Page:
32. The Dutch national flag is also the oldest tricolor flag, dating back to 1572.
33. Rotterdam has the largest seaport in Europe.
34. The Dutch are estimated to have at least 18 million bicycles. In 2013 the Netherlands together with Denmark were ranked by the European Cyclists’ Federation as the most bike-friendly countries in Europe.
35. The Netherlands was a founder member of the Euro, swapping their “gulden” (guilder) to the euro on January 1, 1999.
36. The Amsterdam Stock Exchange Hendrik D-de Keyser is the world’s oldest stock exchange.
37. The Netherlands has produced many well-known painters including famous names such as Rembrandt van Rijn, Vincent van Gogh, and Willem de Kooning. There are at least 22 Rembrandt painting and 206 works by Van Gogh in Amsterdam alone.
38. There are 1,281 bridges in Amsterdam!
39. The microscope was invented in the Netherlands in the 16th century.
40. In Amsterdam, you can find Europe’s first and only addiction clinic, called Smith & Jones. It treats everything from gambling addictions to substance addictions and video gaming addictions.
41. The famous tulip garden Keukenhof is the largest flower garden in the world. Read about my visit to Keukenhof.
42. Well-known Dutch actors include Rutger Hauer (Blade Runner), Famke Janssen (the X-Men) and Carice van Houten (Game of Thrones).
43. The highest cable density in Europe is in the Netherlands.
44. Pedestrians are not allowed to walk on the specially-designated bike lanes, found all over the country.
45. When Dutch schoolchildren pass their exams, both a Dutch flag and a school bag is hung outside their homes.
46. Did you know that carrots didn’t use to be orange? They were black, yellow, red, purple or white. An orange variant was made in honor of the House of Orange, that led the revolt against the Spanish and later became the Dutch Royal Family.
47. That, by the way, is also why orange is the Dutch national color, even though the Dutch flag’s colors are red, white and blue.
48. A Dutch person will cycle 2.5 km per day on average and 900 km per year.
49. There are approximately 1000 museums in the Netherlands, 42 of them situated in Amsterdam.
50. The Netherlands has been a constitutional monarchy since 1815 and, since 1848, a parliamentary democracy. It has always had a coalition government.
51. The telescope was invented in the Netherlands in the 17th century.
52. Though Amsterdam is the capital of the Netherlands, the seat of government is in the Hague.
53. New York City was first called “New Amsterdam” and was founded as a Dutch Colony.
54. Both Australia and New Zealand were discovered by the Dutch. Australia was named “New Holland”, after a Dutch province, and New Zealand was named after the province of Zeeland. The latter is a great place to spend a weekend, by the way.
55. The most popular tourist souvenirs from the Netherlands include clogs (wooden shoes), miniature windmills, cheese, and tulips.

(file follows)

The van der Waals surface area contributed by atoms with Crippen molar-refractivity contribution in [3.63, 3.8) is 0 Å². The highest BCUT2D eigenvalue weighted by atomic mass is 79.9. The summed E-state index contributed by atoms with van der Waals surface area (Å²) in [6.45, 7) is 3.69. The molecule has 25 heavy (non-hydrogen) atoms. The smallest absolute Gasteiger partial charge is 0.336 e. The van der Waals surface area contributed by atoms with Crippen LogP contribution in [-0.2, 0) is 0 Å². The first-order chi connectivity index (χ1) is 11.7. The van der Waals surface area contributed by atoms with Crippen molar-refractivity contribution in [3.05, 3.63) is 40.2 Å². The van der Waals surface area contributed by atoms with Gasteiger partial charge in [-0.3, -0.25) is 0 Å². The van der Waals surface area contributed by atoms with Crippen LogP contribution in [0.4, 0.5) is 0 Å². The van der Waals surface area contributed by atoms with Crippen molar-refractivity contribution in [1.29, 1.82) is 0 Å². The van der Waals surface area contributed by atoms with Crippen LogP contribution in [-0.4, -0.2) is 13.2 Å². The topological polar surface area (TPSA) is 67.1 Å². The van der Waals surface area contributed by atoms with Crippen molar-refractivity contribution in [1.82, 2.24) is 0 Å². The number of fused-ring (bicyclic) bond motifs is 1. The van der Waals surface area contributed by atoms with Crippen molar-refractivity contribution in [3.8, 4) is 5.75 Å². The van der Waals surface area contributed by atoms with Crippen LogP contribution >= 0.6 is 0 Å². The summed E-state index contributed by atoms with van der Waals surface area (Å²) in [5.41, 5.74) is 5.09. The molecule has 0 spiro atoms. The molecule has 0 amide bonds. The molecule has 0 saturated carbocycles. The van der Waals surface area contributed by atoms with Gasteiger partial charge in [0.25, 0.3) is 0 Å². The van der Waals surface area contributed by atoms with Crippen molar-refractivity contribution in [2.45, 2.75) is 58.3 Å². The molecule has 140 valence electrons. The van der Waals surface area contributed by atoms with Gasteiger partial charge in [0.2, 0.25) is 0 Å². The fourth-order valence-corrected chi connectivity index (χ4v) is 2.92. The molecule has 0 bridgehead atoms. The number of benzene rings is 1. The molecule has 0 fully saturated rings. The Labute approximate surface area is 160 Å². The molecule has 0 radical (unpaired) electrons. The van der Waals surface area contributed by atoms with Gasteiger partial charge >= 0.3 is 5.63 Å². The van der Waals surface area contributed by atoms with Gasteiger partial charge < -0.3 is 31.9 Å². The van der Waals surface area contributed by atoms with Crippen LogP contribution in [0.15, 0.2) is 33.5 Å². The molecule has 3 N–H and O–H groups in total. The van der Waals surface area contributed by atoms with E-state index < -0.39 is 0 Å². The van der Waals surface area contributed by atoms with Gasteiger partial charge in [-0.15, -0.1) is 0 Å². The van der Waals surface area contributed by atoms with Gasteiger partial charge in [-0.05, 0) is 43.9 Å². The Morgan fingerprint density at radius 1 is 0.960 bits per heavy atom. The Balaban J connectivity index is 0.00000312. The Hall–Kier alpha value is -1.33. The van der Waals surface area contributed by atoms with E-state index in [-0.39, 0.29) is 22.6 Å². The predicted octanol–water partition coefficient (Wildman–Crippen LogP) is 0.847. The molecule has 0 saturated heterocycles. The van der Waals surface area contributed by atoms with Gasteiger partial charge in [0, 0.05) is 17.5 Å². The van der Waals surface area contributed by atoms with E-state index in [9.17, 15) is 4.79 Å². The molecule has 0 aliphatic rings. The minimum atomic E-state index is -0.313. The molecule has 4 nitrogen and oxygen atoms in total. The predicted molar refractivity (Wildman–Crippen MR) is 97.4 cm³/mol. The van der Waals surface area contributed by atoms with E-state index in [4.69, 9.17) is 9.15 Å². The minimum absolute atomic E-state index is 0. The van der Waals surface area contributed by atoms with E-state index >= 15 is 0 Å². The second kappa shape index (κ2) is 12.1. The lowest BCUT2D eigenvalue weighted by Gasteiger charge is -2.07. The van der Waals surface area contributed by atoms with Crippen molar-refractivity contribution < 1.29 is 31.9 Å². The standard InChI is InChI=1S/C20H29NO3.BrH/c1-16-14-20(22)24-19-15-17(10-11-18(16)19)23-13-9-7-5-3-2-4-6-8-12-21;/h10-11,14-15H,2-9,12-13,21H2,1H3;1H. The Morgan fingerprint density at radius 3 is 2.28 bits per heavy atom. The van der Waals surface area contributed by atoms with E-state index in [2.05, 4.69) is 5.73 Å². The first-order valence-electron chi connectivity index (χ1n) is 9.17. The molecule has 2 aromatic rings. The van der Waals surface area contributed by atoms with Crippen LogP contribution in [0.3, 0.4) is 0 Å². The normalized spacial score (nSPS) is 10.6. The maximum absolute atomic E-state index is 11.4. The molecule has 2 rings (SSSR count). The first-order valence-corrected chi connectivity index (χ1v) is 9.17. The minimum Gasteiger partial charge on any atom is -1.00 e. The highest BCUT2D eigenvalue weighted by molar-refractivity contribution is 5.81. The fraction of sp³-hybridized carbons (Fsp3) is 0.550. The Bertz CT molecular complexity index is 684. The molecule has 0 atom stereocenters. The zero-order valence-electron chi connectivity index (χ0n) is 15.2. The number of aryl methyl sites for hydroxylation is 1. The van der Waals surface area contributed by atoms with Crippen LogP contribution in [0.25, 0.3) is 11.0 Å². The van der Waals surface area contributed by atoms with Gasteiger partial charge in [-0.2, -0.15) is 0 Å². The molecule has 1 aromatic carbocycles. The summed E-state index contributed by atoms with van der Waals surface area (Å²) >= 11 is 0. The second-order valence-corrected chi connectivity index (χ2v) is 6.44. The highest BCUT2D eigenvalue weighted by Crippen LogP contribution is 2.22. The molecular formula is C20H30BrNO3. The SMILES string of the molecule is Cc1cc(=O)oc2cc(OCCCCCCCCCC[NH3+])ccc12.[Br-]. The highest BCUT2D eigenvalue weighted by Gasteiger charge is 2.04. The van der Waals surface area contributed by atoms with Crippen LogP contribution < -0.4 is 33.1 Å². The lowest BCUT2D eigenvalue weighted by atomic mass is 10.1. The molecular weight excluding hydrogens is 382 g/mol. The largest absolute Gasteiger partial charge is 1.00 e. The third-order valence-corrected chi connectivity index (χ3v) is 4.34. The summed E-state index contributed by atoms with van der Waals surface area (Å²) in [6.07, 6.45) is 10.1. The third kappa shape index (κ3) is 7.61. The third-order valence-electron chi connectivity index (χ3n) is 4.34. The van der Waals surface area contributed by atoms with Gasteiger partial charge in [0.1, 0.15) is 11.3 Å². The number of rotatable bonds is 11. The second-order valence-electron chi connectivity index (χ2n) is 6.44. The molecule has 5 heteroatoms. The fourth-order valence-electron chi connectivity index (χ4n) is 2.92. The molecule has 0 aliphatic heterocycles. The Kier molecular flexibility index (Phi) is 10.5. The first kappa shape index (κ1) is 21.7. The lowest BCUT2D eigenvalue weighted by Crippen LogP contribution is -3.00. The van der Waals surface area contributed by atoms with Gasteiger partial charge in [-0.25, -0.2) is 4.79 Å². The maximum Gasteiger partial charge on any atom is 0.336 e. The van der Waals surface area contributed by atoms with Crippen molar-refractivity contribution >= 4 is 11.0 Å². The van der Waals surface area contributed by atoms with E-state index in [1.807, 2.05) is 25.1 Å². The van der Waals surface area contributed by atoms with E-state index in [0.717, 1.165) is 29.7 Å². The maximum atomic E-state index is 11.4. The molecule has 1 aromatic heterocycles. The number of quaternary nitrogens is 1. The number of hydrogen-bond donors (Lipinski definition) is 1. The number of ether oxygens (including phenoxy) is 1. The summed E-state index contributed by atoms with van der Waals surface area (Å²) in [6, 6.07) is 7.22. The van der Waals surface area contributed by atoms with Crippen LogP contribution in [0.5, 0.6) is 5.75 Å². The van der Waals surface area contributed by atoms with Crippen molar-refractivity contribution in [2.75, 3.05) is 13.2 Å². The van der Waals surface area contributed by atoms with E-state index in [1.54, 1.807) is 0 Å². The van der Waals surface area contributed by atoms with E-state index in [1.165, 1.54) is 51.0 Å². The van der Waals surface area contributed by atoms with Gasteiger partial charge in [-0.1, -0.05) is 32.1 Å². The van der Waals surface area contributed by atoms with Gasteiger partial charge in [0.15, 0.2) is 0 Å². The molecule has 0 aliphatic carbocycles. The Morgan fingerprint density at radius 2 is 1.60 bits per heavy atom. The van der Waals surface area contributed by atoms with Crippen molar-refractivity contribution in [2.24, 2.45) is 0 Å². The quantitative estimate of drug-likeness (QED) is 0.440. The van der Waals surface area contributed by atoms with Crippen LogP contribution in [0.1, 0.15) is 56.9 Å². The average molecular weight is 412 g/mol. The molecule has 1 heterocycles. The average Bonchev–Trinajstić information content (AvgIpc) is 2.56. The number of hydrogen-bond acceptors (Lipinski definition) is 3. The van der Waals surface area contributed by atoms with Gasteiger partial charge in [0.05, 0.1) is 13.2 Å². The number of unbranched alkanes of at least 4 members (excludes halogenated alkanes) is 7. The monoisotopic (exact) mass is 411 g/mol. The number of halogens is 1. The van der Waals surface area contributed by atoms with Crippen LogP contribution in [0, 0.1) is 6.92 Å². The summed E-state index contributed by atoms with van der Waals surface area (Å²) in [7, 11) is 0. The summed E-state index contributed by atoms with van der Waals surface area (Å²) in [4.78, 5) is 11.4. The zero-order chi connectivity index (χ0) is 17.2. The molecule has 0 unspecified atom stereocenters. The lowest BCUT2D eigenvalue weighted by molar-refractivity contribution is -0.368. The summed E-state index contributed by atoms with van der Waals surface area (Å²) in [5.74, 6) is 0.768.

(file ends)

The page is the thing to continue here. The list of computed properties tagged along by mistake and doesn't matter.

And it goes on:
56. Although it were the Portuguese who discovered tea in East Asia, it were the Dutch who started to import it commercially into Europe in 1610. By the way: tea didn’t get to the UK until about 40 years later!
57. A popular Dutch snack is raw herrings topped with onions.
58. Some well-known Dutch film directors include Fons Rademakers (The Assault), Jan de Bont (Speed) and Anton Corbijn (A Most Wanted Man).
59. Despite occupying only 0.008% of the world’s surface, the Netherlands is its third largest agricultural exporter.
60. Dutch foreign policy has always been characterized by its neutrality.
61. At only 1%, the Dutch have the lowest incidence of lactose intolerance of any country.
62. In Groningen you can find the biggest bar in Europe. The “Drie Gezusters” (“Three Sisters”) fits 3,700 people.
63. The Netherlands is the world’s biggest exporter of cheese; its dairy industry worth a mind-blowing €7 billion.
64. The Dutch have been making cheese since 400 A.D.
65. The Dutch wear rain suits in lieu of umbrellas because of the blustery winds.
66. The Netherlands was one of the six founding members of the European Union.
67. If all the dikes controlling the water in the Netherlands would be put one behind the other, they would make a chain of almost 80,000 km long.
68. The province of Flevoland was almost entirely won from the water and it would only take 48 hours for it to flood entirely if one of the dikes broke. Flevoland is about three times the size of Manhattan in New York.
69. 70% of the world’s bacon comes from the Netherlands.
70. In the Netherlands, 4/10 people work part-time. That’s the highest number in the European Union.
Learn more about the Netherlands
Want to learn more about the Netherlands? These books are a good place to start.
And that’s it for now! What did you think about these Netherlands facts? Did I miss something important? Did I get something wrong? Let me know, but please be gentle.